Getting the right router setup in your home is crucial to getting a high quality internet connection. Depending on the internet provider you’re with, the likelihood is that you’re going to have a different style of router based on your service.
A wireless router or home hub tends to be a pretty simple device. However, on all of these routers you’re likely to find different buttons and functions, which are necessary if you’re ever going to reset it or reconnect a device. Amongst these, you’re going to find the WPS button on there too.
Not just on your router, but you also might see it on various other tech products around your house (like a printer). But what exactly does the WPS button do, and what even is WPS anyway? That’s what we’re going to dive a little deeper into today.
What is the WPS button on a router?
Essentially, the WPS button is on the side of your router for the sole purpose of making it easier to connect to your devices. It will allow you to connect your device to your home internet without having to worry about entering your SSID and password.
The truth is that the WPS push button comes with its fair share of critics. Using a wireless network is never going to be as secure as opting for a wired connection, and using WPS is considered to be less safe than other protocols like WPA2.
And although nowadays more and more people are aware of what the WPS button does, not everyone knows. So, it’s important to understand how the WPS button works, and whether you should choose to use it or not.
What is WPS? (Wireless/Wi-Fi Protected Setup)
So, let’s start with what exactly WPS is. It stands for Wireless Protected Setup, and it’s been around for more than a decade now. It was introduced by tech conglomerate Cisco to Wi-fi Alliance standards.
The whole point of WPS in the first place was to make it simpler to connect your devices to your home router. Why? Well, whilst it’s pretty simple to connect your devices together nowadays, it was a little more difficult and time consuming back in the day.
We still have the need to enter in the password for our routers, and for some people, that can be arduous and time consuming. This is especially true if you don’t know how to change your wifi password. Many routers out there will have this Wi-fi protected setup button to use.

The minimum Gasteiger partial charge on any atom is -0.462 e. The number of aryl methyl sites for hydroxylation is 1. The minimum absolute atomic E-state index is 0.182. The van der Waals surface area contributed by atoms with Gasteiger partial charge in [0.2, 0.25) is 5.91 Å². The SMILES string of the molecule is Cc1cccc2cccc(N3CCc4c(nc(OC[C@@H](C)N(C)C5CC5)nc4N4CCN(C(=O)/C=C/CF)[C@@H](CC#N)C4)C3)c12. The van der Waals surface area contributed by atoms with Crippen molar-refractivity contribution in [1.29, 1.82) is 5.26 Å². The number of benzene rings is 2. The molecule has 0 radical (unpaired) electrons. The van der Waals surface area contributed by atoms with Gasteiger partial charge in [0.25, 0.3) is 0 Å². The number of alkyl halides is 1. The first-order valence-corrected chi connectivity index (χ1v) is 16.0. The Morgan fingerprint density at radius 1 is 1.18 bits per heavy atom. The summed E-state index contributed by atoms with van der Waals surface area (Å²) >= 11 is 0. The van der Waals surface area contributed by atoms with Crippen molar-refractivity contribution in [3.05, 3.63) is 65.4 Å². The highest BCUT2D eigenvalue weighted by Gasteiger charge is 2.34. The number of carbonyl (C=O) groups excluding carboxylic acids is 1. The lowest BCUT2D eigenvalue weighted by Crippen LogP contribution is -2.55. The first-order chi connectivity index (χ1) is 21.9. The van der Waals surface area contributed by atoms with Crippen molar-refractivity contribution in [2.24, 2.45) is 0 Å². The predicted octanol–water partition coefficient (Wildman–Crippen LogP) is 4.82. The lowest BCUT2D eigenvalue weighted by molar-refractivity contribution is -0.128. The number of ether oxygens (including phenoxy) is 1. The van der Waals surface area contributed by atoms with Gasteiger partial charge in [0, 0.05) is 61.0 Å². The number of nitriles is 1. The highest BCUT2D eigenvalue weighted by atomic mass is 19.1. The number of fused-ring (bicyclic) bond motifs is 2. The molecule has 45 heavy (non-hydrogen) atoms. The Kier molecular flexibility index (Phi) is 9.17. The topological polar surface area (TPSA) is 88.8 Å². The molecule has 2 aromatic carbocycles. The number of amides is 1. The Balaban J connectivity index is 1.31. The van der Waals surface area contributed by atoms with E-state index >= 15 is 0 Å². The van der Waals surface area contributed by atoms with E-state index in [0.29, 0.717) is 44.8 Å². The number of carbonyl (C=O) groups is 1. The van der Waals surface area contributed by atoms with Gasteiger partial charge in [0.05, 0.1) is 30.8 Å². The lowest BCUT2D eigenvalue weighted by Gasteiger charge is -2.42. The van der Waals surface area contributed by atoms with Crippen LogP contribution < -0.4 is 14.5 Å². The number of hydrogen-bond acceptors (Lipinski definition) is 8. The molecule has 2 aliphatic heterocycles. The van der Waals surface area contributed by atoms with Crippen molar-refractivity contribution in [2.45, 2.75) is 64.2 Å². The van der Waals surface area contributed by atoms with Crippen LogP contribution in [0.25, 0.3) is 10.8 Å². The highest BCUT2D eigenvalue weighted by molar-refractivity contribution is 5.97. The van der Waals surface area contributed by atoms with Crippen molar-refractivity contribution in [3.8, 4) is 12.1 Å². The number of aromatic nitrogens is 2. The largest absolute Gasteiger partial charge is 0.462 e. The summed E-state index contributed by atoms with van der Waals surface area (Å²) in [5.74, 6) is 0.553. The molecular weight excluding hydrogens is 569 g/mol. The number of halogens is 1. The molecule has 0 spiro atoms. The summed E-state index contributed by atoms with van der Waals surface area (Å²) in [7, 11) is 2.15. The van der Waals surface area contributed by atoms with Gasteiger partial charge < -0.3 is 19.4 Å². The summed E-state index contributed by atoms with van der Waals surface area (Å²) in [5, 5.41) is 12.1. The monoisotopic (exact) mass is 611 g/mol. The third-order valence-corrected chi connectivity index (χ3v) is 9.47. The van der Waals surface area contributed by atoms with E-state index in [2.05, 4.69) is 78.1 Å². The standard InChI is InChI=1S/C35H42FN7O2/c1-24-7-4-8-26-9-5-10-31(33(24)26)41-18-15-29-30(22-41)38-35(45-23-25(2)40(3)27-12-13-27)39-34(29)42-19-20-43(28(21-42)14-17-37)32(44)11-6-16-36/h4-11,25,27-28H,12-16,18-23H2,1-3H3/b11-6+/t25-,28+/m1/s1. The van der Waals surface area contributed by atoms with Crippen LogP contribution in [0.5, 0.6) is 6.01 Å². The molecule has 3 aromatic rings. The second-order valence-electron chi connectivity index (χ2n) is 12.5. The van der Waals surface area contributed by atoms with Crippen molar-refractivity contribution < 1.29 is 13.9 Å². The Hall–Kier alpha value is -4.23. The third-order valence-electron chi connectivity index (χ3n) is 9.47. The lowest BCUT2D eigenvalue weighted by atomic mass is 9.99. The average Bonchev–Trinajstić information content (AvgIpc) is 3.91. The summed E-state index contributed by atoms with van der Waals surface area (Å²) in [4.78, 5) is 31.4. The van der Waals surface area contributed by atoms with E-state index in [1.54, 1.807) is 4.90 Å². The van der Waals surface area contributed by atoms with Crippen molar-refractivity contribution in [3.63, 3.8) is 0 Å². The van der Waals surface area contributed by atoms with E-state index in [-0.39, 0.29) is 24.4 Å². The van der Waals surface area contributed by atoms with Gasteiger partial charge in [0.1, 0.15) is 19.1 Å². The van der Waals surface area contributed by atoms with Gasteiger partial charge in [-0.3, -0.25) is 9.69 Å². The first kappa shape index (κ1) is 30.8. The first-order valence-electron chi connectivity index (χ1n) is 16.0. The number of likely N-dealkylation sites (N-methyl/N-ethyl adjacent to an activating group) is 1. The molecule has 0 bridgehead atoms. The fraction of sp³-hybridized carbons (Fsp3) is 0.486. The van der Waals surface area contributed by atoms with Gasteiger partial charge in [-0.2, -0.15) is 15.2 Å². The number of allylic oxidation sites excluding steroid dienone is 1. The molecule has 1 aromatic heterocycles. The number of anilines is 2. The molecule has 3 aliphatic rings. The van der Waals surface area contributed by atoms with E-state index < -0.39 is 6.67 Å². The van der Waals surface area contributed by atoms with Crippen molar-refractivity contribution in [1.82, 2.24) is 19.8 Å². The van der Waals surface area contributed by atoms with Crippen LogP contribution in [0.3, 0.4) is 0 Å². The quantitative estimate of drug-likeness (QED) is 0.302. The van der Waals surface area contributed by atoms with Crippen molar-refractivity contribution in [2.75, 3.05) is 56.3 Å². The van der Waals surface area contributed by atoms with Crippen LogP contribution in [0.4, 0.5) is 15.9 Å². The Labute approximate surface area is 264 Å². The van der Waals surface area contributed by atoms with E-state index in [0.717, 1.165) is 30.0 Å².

And whilst it was introduced to make things easier to connect together, it also came under a lot of criticism. It’s said that having a WPS push button on your router can leave you vulnerable when it comes to security.
Not only because someone can use the push button on your wireless router to connect to it, but the whole WPS protocol is insecure.
You can usually disable WPS on your home network by going into your router settings, which you can find by entering its IP address into a URL bar in your browser. It’s typically 192.168.0.1 for most people, but it may be different depending on your provider.
The way that most of us connect to our router – by entering a pin or a password into our device – is part of the WPS standard that was introduced back in 2006.
It’s fair to say that for the majority of us, entering a password is the best method to use to connect your device to your router. It’s very easy to do so, and you can change your pin to whatever you need it to be.
Setting up a long password (12 characters+) and using WPA2 or WPA3 protocols to connect to your home network is the safest way to ensure no-one gains access to it.
Now we come onto the WPS button that most people have a question about. You can usually find this on the front of most wireless routers.
Most of the time, you can simply press the button, and this will give you 2 minutes to connect your device to the router without having to worry about entering a password in.
In some cases, the WPS button itself might actually be used for more than this. There are some models out there that actually use the WPS button to reset the device as well, so when you hold the button down, your router would reset to factory settings.
Do all routers have a WPS button?